By Sarah Feldberg | Last Updated on
Ian YangLaunch date:
Currently in beta, launch expected Q1 2017Big idea:
Using 3D printing to help independent designers create and sell products directly to consumers
The backstory: Inspiration via technology
Manufacturing consultant Ian Yang moved to the Bay Area from the UK a few years ago to learn more about software. When his company was acquired, Ian saw a chance to branch out on his own and went looking for inspiration.
At a community workshop and studio, Ian found himself intrigued by the potential of 3D printing to democratize the manufacturing process. “I saw an opportunity for 3D printing to be used for individuals who don’t have the resources to go to China and make a big order.”
Ian envisioned independent designers dreaming up beautiful, refined products and bringing them to market via on-demand 3D fabrication. In 2014 he began developing Gantri, a company devoted to helping designers create high quality products and get them in the hands of discerning consumers.
Building the business: Finding a pain point
Part of honing the concept for Ian’s business involved meeting with designers to discuss their challenges and goals. “We found a big pain point among independent designers,” Ian says. “A lot of designers, even the incredibly talented ones, don’t have access to manufacturing and marketing to create their own products.”
That set Ian on the path that would be become Gantri, a full-service platform that guides hand-picked designers through the production process from ideation to design to manufacturing to sales.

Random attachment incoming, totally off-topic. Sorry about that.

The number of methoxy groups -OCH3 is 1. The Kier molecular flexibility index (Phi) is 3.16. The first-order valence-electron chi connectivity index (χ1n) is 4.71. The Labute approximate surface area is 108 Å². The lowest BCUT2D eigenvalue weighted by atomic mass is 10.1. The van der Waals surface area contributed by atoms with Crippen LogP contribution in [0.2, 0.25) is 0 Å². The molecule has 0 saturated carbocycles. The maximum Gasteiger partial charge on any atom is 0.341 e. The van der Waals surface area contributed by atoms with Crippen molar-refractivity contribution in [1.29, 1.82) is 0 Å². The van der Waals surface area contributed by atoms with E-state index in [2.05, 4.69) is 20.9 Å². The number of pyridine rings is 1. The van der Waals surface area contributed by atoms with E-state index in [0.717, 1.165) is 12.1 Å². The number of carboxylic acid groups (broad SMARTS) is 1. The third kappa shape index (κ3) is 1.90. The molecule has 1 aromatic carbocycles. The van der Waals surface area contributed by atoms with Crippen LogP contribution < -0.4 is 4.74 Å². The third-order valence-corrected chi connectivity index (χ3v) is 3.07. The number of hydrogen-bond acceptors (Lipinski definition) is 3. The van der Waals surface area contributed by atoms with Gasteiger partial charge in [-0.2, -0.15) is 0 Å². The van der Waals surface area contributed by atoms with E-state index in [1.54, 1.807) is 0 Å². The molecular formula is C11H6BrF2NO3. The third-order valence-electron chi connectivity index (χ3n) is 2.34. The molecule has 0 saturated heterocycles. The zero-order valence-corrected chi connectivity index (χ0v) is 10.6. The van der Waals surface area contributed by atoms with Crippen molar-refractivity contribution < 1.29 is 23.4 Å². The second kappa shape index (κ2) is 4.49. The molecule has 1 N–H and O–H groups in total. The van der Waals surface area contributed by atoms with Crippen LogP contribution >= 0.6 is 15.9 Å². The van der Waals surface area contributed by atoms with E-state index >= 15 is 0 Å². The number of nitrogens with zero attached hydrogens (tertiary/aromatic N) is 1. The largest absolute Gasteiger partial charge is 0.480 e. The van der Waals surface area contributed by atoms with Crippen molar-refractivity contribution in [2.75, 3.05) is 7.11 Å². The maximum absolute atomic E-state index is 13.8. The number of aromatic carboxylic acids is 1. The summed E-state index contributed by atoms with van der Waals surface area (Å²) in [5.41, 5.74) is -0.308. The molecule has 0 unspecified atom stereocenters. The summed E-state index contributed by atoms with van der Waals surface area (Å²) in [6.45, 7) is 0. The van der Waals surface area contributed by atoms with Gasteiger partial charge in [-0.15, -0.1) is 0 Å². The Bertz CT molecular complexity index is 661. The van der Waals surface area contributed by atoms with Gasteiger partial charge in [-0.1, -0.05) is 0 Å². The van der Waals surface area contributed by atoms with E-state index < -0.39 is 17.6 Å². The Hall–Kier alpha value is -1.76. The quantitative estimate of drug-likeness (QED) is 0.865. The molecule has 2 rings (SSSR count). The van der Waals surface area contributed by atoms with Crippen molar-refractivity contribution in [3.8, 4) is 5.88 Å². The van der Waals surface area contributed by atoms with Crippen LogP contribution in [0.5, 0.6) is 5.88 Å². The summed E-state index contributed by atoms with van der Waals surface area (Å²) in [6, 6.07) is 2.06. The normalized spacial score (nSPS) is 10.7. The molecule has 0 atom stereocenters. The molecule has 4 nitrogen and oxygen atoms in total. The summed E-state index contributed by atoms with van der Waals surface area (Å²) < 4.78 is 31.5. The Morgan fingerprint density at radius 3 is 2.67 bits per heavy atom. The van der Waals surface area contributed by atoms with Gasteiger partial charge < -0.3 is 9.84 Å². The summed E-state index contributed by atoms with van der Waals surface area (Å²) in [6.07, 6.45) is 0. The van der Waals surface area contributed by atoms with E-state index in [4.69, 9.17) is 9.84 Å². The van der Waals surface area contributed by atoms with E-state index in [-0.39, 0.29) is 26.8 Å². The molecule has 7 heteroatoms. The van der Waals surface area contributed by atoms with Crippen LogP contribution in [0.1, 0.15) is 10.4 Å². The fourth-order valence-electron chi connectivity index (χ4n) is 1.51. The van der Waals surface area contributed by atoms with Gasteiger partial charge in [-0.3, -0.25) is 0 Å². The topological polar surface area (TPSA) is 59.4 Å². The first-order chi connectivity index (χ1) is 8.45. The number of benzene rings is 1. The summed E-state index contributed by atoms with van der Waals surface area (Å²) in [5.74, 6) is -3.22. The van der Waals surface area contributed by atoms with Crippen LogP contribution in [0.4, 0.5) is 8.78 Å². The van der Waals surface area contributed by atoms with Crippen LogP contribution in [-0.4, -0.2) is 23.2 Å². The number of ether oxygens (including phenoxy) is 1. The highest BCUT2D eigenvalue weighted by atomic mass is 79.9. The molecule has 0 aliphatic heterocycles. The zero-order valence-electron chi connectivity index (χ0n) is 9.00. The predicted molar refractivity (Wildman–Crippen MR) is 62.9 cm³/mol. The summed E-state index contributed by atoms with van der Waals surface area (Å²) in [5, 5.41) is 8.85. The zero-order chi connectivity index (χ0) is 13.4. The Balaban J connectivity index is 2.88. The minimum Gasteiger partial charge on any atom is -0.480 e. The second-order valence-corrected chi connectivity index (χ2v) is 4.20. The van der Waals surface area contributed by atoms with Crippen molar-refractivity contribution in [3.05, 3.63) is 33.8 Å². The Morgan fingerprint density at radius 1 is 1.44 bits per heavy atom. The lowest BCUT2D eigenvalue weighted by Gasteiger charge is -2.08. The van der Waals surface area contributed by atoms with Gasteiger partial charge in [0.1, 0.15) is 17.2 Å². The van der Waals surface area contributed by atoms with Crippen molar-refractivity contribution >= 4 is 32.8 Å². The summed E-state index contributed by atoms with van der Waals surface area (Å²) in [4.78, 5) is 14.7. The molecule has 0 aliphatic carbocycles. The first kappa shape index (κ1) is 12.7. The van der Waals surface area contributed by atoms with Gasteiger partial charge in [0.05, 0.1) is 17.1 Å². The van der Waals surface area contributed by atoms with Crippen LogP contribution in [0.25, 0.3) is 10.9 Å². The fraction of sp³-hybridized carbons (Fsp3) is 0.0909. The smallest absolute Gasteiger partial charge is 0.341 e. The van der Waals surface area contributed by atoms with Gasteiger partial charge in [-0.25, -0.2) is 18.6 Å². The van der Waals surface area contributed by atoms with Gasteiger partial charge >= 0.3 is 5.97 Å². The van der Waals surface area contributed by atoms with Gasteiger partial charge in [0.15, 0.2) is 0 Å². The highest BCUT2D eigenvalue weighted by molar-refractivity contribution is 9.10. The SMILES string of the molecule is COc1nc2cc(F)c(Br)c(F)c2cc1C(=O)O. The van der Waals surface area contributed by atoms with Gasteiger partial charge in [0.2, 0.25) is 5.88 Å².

Initially Ian signed contracts with three designers to create premium lighting products, but in just five months Gantri’s talent roster has already swelled to 10. With a trio of Ultimaker printers running ‘round the clock, capacity, not demand, is the limiting factor.
Boosting quality: A higher standard
Quality is the crux of everything Gantri does. While 3D printed products often have a less refined feel, Ian is determined that Gantri’s lamps to stand up to those made more traditionally. “On the website we don’t talk about 3D printing. We don’t tell you, ‘Like it because it’s 3D-printed. Like it because it’s a great product.’”
To achieve that level of sophistication, the right filament has been key. Ian wanted a light shade that was smooth and glowing, but with the wrong filament, tangling was an issue. Sometimes designs simply wouldn’t print.
Without Cubicity, “we wouldn’t be here,” Ian says. “We wouldn’t be able to produce the quality of products without the two filaments we have. We were very lucky that we found the filaments.”
Using the right materials and finishing process, Gantri is now producing minimalist modern lamps that stand up to anything you’ll find on store shelves. “It’s a beautiful finished product,” Ian says.
Looking forward: Factory of the future
While Gantri is still in beta, Ian anticipates an official launch in the first quarter of 2017. Right now the company is focused on lighting design, but Ian hopes to branch into other house wares in the future and expand Gantri’s pool of creative talent.
Down the road, the founder envisions incorporating more automation into 3D printing, creating the factory of the future full of 3D printers producing stunning, high-quality lamps and home goods for customers on-demand.
“Everyone talks about the fourth industrial revolution,” says Ian. “I want us to be the first company that provides this platform for designers.”